Fortune makes, in my mind, the obvious readings of these symbols: the soul being weighed in the Judgement Hall of Osiris against the Feather of Truth; and the cow-goddess Hathor with the Moon between her horns. Hathor is, in many respects, synonymous with Isis: so it may well be that on the front face of the tower Osiris and Isis are referenced. All roads for me at present, seem to lead back to Egypt.

The Tor is ringed by seven carved ridges which form a labyrinth which leads to the Tower at the top. This Pilgrims Way allows for a gradual immersion in the energies, a swapping of place/ time and a threshold to be crossed. Labyrinths combine walking and contemplation and, on a deeper level, are said to represent the journey of the soul: Life, Death and Rebirth. For those who prefer the more direct approach, a tiered path leads to the summit. The labyrinth that girdles the Tor finds an echo in the much smaller labyrinth to be found in the Churchyard of St John’s Church on the High Street.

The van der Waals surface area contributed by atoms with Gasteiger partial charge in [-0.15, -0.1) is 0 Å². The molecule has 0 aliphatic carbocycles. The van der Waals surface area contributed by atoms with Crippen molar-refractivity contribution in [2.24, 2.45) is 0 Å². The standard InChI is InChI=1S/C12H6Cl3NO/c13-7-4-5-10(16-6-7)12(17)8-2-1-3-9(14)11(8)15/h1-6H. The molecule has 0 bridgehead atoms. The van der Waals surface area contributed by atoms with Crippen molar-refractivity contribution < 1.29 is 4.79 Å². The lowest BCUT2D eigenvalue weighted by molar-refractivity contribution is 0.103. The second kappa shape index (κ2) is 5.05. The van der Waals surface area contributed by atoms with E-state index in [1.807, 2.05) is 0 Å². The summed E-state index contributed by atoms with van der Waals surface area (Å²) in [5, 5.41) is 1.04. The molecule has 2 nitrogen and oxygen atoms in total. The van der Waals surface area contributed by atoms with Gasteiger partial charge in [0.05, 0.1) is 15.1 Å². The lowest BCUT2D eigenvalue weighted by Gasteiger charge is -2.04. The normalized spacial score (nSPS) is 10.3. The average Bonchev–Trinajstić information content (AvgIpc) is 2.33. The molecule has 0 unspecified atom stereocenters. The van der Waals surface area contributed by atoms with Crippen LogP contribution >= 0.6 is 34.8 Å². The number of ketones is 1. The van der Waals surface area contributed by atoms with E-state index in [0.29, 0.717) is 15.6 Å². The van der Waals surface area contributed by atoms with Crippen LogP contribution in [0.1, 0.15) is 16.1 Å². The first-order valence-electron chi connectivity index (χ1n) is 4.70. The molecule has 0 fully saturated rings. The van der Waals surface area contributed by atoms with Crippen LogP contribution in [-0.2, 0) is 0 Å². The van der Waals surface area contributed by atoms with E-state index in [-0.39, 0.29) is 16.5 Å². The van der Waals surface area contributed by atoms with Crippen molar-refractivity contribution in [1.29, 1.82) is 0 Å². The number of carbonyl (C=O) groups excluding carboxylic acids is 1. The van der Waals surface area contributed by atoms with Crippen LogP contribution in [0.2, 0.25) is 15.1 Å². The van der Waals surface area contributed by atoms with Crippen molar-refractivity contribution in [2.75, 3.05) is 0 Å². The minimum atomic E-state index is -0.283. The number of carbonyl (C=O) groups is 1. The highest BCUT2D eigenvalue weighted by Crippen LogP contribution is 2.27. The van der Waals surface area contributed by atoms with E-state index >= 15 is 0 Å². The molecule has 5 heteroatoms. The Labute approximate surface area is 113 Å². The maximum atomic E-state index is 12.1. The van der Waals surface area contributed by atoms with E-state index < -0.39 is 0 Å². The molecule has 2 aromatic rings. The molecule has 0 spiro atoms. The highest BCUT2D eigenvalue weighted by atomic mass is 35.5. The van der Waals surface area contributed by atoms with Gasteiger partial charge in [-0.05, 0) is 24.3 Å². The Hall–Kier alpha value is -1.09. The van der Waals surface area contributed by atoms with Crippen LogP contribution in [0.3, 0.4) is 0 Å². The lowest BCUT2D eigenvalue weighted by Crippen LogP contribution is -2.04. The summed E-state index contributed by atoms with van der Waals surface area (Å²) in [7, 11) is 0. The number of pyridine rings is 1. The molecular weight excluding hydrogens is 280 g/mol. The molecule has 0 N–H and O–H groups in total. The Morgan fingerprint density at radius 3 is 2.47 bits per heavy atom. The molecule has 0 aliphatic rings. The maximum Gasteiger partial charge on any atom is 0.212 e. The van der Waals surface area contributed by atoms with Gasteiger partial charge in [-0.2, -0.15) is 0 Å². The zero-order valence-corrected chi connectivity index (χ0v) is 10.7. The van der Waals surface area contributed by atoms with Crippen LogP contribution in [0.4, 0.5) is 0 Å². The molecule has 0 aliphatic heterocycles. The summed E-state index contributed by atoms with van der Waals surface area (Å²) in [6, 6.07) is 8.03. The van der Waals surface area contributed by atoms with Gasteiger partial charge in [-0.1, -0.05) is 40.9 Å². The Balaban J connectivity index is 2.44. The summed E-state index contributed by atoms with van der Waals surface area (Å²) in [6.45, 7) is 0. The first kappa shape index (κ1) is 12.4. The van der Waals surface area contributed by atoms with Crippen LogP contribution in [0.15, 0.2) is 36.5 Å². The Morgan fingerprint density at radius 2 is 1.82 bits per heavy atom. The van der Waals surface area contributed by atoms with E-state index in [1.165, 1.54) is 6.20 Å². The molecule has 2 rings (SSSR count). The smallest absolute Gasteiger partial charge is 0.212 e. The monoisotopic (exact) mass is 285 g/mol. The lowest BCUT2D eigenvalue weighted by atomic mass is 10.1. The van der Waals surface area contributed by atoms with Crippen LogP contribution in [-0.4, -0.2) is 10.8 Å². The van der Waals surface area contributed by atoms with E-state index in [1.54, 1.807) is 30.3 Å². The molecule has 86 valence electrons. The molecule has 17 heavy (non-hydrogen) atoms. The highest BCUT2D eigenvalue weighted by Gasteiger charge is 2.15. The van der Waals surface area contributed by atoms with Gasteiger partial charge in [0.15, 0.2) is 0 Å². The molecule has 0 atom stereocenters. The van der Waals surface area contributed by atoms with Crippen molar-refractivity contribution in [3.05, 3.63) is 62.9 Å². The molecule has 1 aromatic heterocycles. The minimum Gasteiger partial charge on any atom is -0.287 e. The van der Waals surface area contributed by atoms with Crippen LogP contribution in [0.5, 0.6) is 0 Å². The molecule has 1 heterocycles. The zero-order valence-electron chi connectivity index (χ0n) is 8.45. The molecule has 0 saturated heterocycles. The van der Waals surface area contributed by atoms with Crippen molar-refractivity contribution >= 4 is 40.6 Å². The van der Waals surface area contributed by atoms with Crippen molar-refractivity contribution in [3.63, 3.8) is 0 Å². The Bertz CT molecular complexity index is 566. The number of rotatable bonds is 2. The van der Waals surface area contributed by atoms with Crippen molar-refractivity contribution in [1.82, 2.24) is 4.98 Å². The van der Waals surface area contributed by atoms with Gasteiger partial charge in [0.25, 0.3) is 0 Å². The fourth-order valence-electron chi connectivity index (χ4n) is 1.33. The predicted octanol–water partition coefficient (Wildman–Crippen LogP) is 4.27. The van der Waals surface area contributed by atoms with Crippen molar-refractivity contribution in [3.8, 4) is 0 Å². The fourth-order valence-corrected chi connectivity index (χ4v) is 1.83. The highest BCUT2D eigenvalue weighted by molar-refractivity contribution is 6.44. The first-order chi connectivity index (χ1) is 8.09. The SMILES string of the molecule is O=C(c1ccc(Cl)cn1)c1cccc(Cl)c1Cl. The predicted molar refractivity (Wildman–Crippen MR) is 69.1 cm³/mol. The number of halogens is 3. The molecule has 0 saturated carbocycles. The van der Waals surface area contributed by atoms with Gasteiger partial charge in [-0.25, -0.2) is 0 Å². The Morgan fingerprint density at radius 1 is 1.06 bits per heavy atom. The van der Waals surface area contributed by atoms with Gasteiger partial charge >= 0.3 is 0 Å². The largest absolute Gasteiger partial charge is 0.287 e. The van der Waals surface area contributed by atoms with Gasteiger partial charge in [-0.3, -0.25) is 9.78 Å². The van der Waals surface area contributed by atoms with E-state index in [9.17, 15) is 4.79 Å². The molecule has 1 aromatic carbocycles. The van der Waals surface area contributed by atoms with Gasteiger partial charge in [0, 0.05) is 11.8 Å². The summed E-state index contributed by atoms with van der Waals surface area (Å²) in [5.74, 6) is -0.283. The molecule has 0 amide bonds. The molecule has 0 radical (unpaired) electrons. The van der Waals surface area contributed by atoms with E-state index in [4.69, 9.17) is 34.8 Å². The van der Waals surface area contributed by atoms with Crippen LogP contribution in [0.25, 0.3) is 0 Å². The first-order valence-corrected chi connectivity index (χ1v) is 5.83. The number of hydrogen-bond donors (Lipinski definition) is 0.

Blood:Water: Grail 

Nestling at the foot of the Tor, in the vale between it and the Chalice Hill, stands the Chalice Well; a place which is profoundly peaceful: a Living Sanctuary for the soul and a place to revive the spirits. I have written previously on this blog about Holy Wells: since ancient times they have been visited by those requiring healing and restoration: they also are extremely numinous thresholds – giving the pilgrim potential access to the Worlds beyond This and to the Divine. In the past the well was known as the Blood Spring because of the red iron deposit the water leaves on everything it touches. This connection to blood and the Chalice or Grail is heightened by one of the guardians of the Well: a Robin Redbreast( a bird connected like the Grail with the crucifixion in folklore): coincidentally it is a bird which seems to be ever-present as we make our way around the wells and holy sites of Britain and Ireland.

Chalice Well Head